A brief flick through the pages saw this old and colour-faded book try to argue that evolution is a lie created by Satan and that the only other answer to life must be the magic snapping of fingers by a God. This was a sneaky Jehovah’s Witness book-plant! Some sneaky little faithster had moved on from door-knocking and turned to leaving religious booby traps in the bags of backpackers.

What a brilliant story to have, I wish it were my own. If I can spare the money and identify any Jehovah’s Witnesses I intend to buy a few copies of The God Delusion by Richard Dawkins and return the favour – one day my friends, one day. I wonder if they would also tell the story with some of their friends and laugh about it as Vicky and Alvaro did. One can only hope they would find the humour in it all but I am highly doubtful.

We arrived at Pink beach and moored to a buoy away from the shore. We didn’t know what to expect but the sand didn’t look very pink from the distance. I stood up and looked gingerly at the ocean to see if it was mocking me post-abuse. I had spent the last twenty minutes being laughed at by Laura after I told her what happened; it was already just a funny mishap so we donned our snorkels and entered the water. I still didn’t actually know at this point that my mask was faulty; the early part of this blog only knows of that fact with hindsight helping out.

We were about a five to ten minute swim away from the shore and we heard there were some amazing coral and fish to see so we slowly headed out into the water. I immediately struggled again as I snorted up some water. I was confused as I didn’t know if it was my own fault (mask not tight enough or breathing wrong?) or if it was the mask itself. With the waters being a bit calmer and the fact that I wasn’t being swept away in a current, I had time to tread water and actually think of what to do. I decided to make it to the beach first; on the way spotting a huge turtle swimming below Laura and I. The turtle effortlessly glided past us, Laura swam after it for a closer view as I headed for the shore.

I was joined by Laura five minutes later after she’d swam with the turtle for a bit longer. We led on the beach for a while and talked about the amazing sea life here, it was full of all kinds of different colourful fish. On closer inspection the sand was actually sprinkled with red bits, I guess just not enough to look red from a distance, but it did appear pink up close. I was annoyed at only being able to get short glimpses before my mask filled with water.

A speedboat brought some elderly tourists from their main boat right up to the sand. They all stumbled out and immediately took the only shade offered on the beach under a tree. The temperature was intense; we couldn’t stay on the beach very long. Laura suggested we swap masks and she ventured into the water. She came back up gasping for air herself. The surprise of water slowly leaking in the mask to then be ingested up the nose proved to be as much as a shock to her as it was for me. I was able to regain a fraction of my ego by telling her to imagine that feeling combined with being completely exhausted and in the throes of a strong current trying to kidnap her.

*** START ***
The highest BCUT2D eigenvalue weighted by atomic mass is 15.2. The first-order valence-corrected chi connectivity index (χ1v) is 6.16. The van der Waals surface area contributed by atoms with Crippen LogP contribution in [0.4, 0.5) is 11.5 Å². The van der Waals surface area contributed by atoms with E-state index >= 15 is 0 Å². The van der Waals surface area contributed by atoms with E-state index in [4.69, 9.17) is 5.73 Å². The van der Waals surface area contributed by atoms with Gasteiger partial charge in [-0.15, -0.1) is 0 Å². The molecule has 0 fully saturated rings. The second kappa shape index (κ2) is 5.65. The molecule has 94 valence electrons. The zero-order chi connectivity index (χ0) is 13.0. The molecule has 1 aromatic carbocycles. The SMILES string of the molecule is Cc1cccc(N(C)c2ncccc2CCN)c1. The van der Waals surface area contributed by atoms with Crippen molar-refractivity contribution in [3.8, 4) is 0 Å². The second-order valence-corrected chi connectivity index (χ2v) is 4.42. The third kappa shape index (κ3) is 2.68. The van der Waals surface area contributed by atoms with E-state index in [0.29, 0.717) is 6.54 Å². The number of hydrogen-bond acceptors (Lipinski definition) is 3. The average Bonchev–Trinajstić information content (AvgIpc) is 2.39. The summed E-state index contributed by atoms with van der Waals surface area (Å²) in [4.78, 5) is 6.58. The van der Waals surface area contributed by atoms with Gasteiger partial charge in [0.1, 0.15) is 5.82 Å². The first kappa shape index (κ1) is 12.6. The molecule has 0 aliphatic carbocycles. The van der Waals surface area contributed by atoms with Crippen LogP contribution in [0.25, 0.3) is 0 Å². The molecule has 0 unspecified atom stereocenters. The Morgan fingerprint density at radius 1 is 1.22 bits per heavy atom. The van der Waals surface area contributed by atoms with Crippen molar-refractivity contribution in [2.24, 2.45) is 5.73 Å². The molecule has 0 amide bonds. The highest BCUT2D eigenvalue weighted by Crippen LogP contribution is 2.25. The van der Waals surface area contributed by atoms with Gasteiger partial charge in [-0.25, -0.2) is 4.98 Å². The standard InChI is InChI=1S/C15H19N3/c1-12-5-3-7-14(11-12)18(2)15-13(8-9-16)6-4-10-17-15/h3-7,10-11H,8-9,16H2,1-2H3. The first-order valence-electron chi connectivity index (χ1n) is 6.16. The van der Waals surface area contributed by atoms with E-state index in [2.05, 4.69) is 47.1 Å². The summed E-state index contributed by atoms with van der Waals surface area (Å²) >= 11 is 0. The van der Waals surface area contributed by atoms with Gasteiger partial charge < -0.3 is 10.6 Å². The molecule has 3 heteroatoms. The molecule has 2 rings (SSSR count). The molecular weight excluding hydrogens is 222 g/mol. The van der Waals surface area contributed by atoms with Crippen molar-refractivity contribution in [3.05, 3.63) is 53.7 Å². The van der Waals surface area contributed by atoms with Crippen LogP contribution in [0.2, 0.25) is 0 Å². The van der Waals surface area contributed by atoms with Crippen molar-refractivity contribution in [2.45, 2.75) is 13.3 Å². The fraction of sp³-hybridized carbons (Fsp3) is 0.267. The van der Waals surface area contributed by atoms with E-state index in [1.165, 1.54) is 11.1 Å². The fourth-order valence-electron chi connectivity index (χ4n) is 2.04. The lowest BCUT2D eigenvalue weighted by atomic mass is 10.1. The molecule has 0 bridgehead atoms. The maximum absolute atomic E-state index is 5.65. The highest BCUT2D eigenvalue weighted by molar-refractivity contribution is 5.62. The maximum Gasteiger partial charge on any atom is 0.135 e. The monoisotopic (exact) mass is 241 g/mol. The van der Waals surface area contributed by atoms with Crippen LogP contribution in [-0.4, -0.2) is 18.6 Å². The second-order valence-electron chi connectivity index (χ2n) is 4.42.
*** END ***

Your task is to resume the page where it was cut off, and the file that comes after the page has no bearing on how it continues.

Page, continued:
Back on our boat we dried off and discussed the stunning sea life. Our excitement levels started to rise; this was the final stretch of sailing before we reached the reason why we were all here. We were here to see the prehistoric-looking Komodo dragons in the wild.

A little word on how they look… Along with crocodiles, the dragons are perhaps the closest looking thing to dinosaurs, and this excites people, including us, into thinking they are some kind of leftover survivor of the dinosaurs. This fantasy is to be short-lived however once you look at the science. The Komodo dragons are but a cousin of the dinosaurs, having evolved down a separate path. Crocodiles are also just cousins of the extinct monsters (closer cousins than the dragons). Against our all intuitive protests, today’s birds are decidedly the direct descendants of the dinosaurs and the closest related thing to that big tyrannosaurs rex you saw in Jurassic Park. But still… birds are a bit of a let-down when compared to the idea of dinosaurs, and Komodo dragons do still look like dinosaurs, and that is still good enough to get us excited.

I don’t apologise for sneaking in bits of education, but let’s get back to the actual adventure. We approached Komodo Island. All we could see in the foreground was a small deserted wooden pier. The bigger picture saw large ominous looking hills sprawl out to either side of us. We pulled up to the pier, our captain informed us that we had two hours and we left the boat. We found the small registration office and paid our fees for the national park entry and ranger guide. Our ranger was a small skinny Indonesian guy armed with a 6 foot stick. He briefly showed us a map of the walking route we’d be taking and we headed straight off into the dragon’s homeland.

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Posted by Explorer_T 08:11 Archived in Indonesia Tagged indonesia komodo rinca komodo_dragons